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Motorola has been selling personal navigation devices (PNDs) in the US for a few years now, but it has only just launched a range in Europe. Called the Motonav, it aims to offer something a little different to the existing brands. Our first look is the top-of-the-range TN760t, and it marks itself out as soon as you remove it from the box.
The TN760t is a 5.1in widescreen device, but the display is actually being called 'cinematic', because it doesn't have a conventional 16:9 aspect, instead opting for 2.39:1, more akin to LG's Chocolate BL40 mobile phone. It also sports extra physical buttons on the left, right and top. Either side can be found a trio of paddles that operate a variety of functions. These include zooming the map in and out, calling up saved Favourite locations, controlling the volume, and muting sound, but customisation is possible too.
The Motonav can also be professionally installed in your car, which costs as little as £60 for some vehicles, but over £100 in others. This will connect it to your car's speakers and hands-free microphones, which can then in turn be used with your mobile phone via Bluetooth. The device itself will still be portable, but the mount will be connected to the ISO wiring behind your car's hi-fi system. Professional installation will also facilitate using the TN760t's voice operation system, which enables you to enter addresses verbally, although you can still use this with the standalone device.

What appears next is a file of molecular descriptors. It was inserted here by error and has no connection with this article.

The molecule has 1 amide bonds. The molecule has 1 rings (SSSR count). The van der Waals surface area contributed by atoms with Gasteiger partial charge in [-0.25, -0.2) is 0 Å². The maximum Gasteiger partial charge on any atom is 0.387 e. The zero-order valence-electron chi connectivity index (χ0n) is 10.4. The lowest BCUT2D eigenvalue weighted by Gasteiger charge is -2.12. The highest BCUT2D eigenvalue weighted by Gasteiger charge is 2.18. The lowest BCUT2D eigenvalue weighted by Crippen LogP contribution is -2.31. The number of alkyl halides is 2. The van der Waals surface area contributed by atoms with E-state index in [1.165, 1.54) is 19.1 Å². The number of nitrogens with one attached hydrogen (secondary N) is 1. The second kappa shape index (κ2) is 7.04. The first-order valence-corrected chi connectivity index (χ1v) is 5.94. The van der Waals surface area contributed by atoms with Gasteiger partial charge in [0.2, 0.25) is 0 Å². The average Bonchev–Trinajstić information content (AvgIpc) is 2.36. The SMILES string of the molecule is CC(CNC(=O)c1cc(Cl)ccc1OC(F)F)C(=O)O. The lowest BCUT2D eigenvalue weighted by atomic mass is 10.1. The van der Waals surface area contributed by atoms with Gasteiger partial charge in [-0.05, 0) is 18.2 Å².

The interface also follows a different design strategy to most other sat-navs. Motorola has attempted to keep the map onscreen as much as possible. So a single touch doesn't switch the entire screen to a menu. Instead, a panel in the middle invites you to Enter a Destination, whilst onscreen buttons ranged at the edges provide alternative options. These include rapid routing to a single Home location, operation of your Bluetooth paired mobile phone, and saved favourites. The latter can be arranged into user-specified folders. There's also a full menu available containing the remaining functions and settings, and even this doesn't entirely cover the map.
The Enter Destination interface combines both address and points of interest, and again is designed like no other sat-nav we've tested. First you specify a city or postcode, then you can type in an address or POI name. As you enter more letters, the pane on the right dynamically narrows down a list of possibilities, which blends both addresses and POIs. However, a secondary tab confines these results to just POIs, arranged by category. If you don't enter any letters in the search field, however, POIs in your chosen city will be listed.